Object #1000264 from MS-Papers-0032-0228

6 pages written 30 May 1863 by George Sisson Cooper in Woodlands to Sir Donald McLean

From: Inward letters - George Sisson Cooper, Reference Number MS-Papers-0032-0228 (108 digitised items). 105 letters written from Taranaki, Hawke's Bay & Wellington. Contains correspondence between McLean and Cooper with regard to the purchase of Maori land in Hawke's Bay and Wairarapa in particular, and various complaints and issues that arose from the purchases; also contains information and discussions about the spread of the Pai Marire and Ringatu religions (again, with a particular focus on Hawke's Bay and Wairarapa), and about general Maori affairs. Includes draft letters from McLean to Cooper; letters from George's wife Ellen C Cooper, 1863-1872, and from Sarah Cooper (undated).

A transcription/translation of this document (by ATL) appears below.

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Page 1 of 6. View high-resolution image

English (ATL)

Woodlands
Satdy. evg. May 30 /63


My dear McLean

The Postman arrived here this evg. and brought me your letter of 26th wh. had gone on to Porangahau. I will not go to sleep, depend on it, but will give you the first intimation of any movement I hear of. I wrote you a few lines this morning by Locke and have now nothing to add to them, except that Dr. English won't

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English (ATL)

let me move for a week at least, wh. will defer my trip to Mataikona. This is very provoking but I must obey orders knowing that Hawke's Bay wd. come to grief withoutme, so I must take care of my carcass.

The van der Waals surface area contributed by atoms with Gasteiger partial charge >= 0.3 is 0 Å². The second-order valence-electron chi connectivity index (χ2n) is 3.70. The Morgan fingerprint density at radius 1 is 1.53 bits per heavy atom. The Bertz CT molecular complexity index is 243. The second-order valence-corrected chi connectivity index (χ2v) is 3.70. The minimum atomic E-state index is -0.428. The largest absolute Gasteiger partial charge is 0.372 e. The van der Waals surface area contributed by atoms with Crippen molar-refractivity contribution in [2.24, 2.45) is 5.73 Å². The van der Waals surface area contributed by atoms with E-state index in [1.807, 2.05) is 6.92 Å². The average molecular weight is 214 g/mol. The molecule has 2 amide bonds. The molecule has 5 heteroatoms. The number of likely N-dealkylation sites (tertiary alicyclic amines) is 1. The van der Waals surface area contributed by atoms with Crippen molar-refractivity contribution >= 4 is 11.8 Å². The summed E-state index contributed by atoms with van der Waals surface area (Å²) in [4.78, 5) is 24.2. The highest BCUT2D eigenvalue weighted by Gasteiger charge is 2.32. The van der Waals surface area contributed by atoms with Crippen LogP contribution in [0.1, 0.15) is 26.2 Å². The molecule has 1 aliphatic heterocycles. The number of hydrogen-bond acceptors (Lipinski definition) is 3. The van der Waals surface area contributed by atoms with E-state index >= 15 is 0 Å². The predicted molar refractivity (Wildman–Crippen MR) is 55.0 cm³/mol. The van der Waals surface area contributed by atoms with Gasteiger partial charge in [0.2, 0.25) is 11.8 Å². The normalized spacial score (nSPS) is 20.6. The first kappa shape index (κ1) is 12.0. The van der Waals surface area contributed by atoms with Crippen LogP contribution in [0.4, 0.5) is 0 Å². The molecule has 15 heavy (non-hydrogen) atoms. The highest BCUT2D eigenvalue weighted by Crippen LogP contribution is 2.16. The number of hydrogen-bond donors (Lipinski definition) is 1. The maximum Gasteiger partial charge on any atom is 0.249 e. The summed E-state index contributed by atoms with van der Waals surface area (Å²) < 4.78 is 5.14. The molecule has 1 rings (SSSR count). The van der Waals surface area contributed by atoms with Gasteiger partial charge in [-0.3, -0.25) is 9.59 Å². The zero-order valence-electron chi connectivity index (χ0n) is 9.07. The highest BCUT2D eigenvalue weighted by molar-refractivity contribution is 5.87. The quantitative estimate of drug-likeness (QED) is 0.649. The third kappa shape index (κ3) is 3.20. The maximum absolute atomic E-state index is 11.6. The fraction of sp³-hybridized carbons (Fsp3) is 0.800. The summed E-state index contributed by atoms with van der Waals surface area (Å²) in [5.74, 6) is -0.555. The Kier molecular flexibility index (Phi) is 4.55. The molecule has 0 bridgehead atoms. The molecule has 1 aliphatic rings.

I shall visit Napier soon after my return. I intended going there for the 24th June, but fear that I cannot manage that now, wh. will deprive the W.M. of the support he expected in the North.

I was much pleased to see that the Govr. had decided on taking possession of the Ohakura Block, it takes the appearance of being actuated by cowardice from the withdrawal from Waitara. I only wish he was a little more fond of print. He ought to issue manifestoes and

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English (ATL)

proclamations far and wide in English and Maori explaining every step that he takes and his reasons for it. We have a right to know, and this reticence for wh. he is so notorious is Grey's greatest fault. Only before he prints in Maori I shd. like to see him get hold of an interpreter. I wonder who did Bell's epistle into Maori - Bates? A more disgraceful attempt I never saw. It puzzles all the Maoris and I am obliged to translate it into Maori for them.

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English (ATL)


I do most earnestly hope that you will meet the Magistracy and consult with them so that the whole question may be thoroughly ventilated.

I don't urge this to get a chance of airing my own peacock's feather, as I prefer to let it get musty in a drawer, and shall be 100 miles off by the time you have arranged any meeting (unless indeed you did it within the next 8 days).

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English (ATL)